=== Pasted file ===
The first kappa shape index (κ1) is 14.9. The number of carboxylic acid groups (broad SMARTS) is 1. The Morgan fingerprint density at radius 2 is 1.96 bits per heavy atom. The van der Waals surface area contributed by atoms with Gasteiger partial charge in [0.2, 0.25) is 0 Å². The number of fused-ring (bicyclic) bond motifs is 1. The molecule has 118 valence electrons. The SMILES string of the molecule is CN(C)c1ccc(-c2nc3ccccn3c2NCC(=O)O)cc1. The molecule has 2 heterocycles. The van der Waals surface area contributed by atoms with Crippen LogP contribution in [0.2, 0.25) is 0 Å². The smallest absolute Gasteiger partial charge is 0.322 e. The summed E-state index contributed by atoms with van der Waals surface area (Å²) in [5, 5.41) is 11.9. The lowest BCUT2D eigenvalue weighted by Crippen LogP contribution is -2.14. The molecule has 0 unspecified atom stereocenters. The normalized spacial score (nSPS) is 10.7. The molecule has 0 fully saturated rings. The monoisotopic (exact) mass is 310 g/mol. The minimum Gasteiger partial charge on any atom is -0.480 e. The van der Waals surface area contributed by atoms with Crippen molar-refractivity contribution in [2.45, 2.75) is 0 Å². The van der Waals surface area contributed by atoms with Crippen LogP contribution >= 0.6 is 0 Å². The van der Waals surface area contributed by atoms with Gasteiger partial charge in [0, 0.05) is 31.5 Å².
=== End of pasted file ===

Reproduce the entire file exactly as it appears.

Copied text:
The first kappa shape index (κ1) is 14.9. The number of carboxylic acid groups (broad SMARTS) is 1. The Morgan fingerprint density at radius 2 is 1.96 bits per heavy atom. The van der Waals surface area contributed by atoms with Gasteiger partial charge in [0.2, 0.25) is 0 Å². The number of fused-ring (bicyclic) bond motifs is 1. The molecule has 118 valence electrons. The SMILES string of the molecule is CN(C)c1ccc(-c2nc3ccccn3c2NCC(=O)O)cc1. The molecule has 2 heterocycles. The van der Waals surface area contributed by atoms with Crippen LogP contribution in [0.2, 0.25) is 0 Å². The smallest absolute Gasteiger partial charge is 0.322 e. The summed E-state index contributed by atoms with van der Waals surface area (Å²) in [5, 5.41) is 11.9. The lowest BCUT2D eigenvalue weighted by Crippen LogP contribution is -2.14. The molecule has 0 unspecified atom stereocenters. The normalized spacial score (nSPS) is 10.7. The molecule has 0 fully saturated rings. The monoisotopic (exact) mass is 310 g/mol. The minimum Gasteiger partial charge on any atom is -0.480 e. The van der Waals surface area contributed by atoms with Crippen molar-refractivity contribution in [2.45, 2.75) is 0 Å². The van der Waals surface area contributed by atoms with Crippen LogP contribution >= 0.6 is 0 Å². The van der Waals surface area contributed by atoms with Gasteiger partial charge in [0, 0.05) is 31.5 Å².